On the average day, the third to the last page of the Rocky Mountain News' main news section is built around a piece by one of the tabloid's columnists -- usually either Mike Littwin or Bill Johnson -- or tie-ins to RockyTalk Live, an online feature moderated by Mark Wolf. On June 9, however, the space was filled by an advertising section, "Generations: Making the Most of Your Years." In addition to a box labeled "Tips for Seniors Selling Homes," items included promos for St. Andrew's Village, a senior community, and Golden Orchard, which touted "assisted living at its best," plus a house advertisement for the classified section -- a wise move, since some of the sixty-and-above crowd may not be hip to Craig's List quite yet.
No telling if this is a permanent change or a one-day move. But it resonates due in part to an insert subscribers received with one of the previous week's editions: a membership card to the American Association of Retired Persons. Apparently the folks at AARP figure that a sizable percentage of Rocky readers qualify -- and these days, that's a reasonable assumption.
According to a Carnegie Corporation report published in 2005, the average newspaper reader was then 53 -- and odds are good that the situation has only grown more extreme since. Editors and publishers have tried to lower this number for years with little success; the speed with which younger readers have drifted to the Internet for their news and information has only increased. As such, papers can either continue to fight what's probably a losing battle, or they can embrace reality and ride it for as long as possible. Hence, "Generations," not to mention a notice for "Free Hearing Exams" intended to hype a new device called Zōn. Such ads typically appear on the inside pages of dailies in fairly nondescript spots, but on June 9, the Zōn item ran in full color on the Rocky's high-profile back page.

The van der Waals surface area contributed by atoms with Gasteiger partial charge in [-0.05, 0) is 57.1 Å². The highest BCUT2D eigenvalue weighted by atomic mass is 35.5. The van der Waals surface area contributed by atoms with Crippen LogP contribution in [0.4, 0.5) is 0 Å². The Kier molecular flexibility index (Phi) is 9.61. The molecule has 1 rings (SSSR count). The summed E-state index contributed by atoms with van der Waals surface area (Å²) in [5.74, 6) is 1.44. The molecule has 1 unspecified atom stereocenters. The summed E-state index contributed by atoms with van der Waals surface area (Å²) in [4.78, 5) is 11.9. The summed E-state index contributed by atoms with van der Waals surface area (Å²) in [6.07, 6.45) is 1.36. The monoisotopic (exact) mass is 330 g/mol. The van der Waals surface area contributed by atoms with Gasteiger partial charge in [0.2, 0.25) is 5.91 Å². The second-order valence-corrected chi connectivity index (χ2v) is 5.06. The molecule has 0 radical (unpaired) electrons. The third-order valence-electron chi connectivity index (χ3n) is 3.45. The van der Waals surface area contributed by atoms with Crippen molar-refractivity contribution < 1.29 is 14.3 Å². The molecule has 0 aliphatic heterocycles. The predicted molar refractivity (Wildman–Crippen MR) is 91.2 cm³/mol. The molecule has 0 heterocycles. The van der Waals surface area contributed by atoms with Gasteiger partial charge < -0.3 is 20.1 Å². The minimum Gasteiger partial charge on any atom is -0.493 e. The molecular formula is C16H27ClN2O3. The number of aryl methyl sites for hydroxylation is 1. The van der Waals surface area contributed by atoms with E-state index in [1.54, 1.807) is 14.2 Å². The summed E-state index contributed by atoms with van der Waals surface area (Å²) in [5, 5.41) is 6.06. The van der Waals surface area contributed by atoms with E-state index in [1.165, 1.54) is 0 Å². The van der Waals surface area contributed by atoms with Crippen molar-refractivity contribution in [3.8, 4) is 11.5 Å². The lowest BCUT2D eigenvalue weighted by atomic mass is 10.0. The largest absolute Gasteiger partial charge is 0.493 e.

Of course, focusing on older readers won't work over the long haul -- not unless medical science makes a Ponce de León-style breakthrough. But at present, newspapers need subscribers, period. And older readers are far preferable to none at all. -- Michael Roberts
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